This past weekend was the first ever North American Canine Science Conference. It was open to people from all over the world studying any aspect of any canine species. A similar event called the Canine Science Forum has been happening every other year in Europe since 2008, and this gathering was modeled after it. The goal was to maintain the high scientific standards and keep the friendly atmosphere, and both goals were met. Although there were a number of talks about wolves, foxes and dingoes, the majority of the presentations were about our best friends, the domestic dog.
The range of topics was extraordinary with talks on evolution and domestication, behavioral genetics, play behavior, the social relationship between humans and dogs, stress, problem behavior in shelter dogs, detection dogs, food preferences, guide dogs, therapy dogs, hormones, clicker training, behavioral evaluations in shelters, helping extremely fearful dogs, attachment styles in dogs, hearing and vision impaired dogs, dogs’ problem solving abilities, and the social effects of synchronized behavior between people and dogs.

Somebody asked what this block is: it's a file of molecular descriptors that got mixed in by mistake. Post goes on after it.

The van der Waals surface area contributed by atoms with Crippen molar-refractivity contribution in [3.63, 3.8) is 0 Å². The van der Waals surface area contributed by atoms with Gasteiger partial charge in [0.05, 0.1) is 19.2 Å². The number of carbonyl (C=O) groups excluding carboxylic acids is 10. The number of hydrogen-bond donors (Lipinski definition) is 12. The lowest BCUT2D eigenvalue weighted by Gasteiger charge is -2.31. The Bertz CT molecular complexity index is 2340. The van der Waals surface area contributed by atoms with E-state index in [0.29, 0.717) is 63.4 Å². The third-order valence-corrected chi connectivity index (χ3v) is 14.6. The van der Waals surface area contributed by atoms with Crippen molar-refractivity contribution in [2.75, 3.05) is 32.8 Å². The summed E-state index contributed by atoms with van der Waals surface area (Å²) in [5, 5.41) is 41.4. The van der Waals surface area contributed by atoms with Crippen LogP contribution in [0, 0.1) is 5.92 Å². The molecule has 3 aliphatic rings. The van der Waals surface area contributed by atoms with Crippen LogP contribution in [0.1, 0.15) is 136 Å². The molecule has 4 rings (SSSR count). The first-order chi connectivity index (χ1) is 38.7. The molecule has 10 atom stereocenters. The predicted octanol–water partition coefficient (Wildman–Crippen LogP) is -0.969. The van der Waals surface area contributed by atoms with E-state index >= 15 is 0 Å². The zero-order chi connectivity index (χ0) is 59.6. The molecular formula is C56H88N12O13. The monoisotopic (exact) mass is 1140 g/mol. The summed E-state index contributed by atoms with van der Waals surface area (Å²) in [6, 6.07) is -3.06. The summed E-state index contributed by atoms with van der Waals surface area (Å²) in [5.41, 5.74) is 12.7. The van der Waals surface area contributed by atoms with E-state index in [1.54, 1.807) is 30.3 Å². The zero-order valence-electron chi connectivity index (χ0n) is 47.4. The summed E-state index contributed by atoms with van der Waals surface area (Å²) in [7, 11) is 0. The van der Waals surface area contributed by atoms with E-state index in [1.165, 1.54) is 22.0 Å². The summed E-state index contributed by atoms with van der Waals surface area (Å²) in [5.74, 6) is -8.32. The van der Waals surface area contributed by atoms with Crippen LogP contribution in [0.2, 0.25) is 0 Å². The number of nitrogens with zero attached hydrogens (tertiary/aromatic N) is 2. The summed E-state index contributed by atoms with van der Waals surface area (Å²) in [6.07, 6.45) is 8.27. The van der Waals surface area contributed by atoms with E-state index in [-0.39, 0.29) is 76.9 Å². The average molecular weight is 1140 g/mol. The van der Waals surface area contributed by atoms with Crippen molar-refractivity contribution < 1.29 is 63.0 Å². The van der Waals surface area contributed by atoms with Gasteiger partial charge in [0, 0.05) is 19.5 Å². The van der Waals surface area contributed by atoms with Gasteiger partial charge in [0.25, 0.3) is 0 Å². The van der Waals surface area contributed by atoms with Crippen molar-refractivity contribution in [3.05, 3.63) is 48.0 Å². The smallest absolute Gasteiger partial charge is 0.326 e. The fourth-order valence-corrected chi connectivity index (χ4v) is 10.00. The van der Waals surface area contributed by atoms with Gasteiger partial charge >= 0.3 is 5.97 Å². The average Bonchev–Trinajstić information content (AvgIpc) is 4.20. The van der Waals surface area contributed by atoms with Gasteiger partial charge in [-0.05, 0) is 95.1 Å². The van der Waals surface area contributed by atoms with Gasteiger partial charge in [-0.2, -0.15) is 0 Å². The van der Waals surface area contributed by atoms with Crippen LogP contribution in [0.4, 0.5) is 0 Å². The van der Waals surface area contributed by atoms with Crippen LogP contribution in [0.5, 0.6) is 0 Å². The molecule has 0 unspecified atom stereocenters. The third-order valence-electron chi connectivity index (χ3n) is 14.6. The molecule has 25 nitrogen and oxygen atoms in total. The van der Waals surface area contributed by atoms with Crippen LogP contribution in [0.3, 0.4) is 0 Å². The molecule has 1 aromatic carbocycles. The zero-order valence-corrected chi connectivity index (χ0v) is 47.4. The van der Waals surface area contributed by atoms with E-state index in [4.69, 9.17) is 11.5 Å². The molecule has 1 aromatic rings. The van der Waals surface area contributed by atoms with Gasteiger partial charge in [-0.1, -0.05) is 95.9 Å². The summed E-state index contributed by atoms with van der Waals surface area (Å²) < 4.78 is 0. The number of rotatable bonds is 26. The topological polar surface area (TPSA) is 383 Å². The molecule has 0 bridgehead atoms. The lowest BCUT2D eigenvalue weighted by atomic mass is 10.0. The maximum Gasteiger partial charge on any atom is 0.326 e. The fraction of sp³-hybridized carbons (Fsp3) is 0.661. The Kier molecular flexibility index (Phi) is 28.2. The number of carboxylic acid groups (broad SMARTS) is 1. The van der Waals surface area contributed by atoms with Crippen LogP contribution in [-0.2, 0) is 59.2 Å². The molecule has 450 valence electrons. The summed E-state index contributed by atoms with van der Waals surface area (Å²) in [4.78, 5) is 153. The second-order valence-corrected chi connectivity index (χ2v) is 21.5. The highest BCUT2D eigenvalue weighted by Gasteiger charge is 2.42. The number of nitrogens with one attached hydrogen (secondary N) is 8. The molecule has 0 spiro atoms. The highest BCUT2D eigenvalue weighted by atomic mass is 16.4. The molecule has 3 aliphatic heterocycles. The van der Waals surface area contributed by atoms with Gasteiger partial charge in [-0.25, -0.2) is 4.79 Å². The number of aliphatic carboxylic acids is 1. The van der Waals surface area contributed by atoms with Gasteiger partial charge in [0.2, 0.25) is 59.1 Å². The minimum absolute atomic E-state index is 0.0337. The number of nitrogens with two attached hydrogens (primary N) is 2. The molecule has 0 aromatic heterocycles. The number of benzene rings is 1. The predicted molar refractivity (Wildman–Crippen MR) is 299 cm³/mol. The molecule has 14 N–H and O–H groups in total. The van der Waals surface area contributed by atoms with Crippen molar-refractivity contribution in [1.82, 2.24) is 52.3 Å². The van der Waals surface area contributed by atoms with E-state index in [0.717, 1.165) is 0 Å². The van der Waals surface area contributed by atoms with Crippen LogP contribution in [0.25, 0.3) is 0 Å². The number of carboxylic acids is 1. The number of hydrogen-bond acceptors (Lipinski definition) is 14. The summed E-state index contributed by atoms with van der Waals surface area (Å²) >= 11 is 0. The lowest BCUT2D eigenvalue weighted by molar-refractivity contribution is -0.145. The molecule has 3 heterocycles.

The biggest problem while attending the conference was deciding which talk to attend when there were concurrent sessions. The good news is that I never made a bad choice—perhaps it was not possible to do so. Like all 130 attendees, I spent the weekend reveling in the knowledge that was all around us, and in the knowledge that there are now so many people actively engaged in scientific research about canines that a conference such as this is possible. The word on the street is that many Europeans doubted that this conference would be possible much less a success because they were under the impression that there was not enough interest or research on this side of the pond for it to work.
The conference organizers hope to host another Canine Science Conference in two years. It’s a new and fantastic development that the amount of research in this area is substantial enough for an entire conference to focus on it.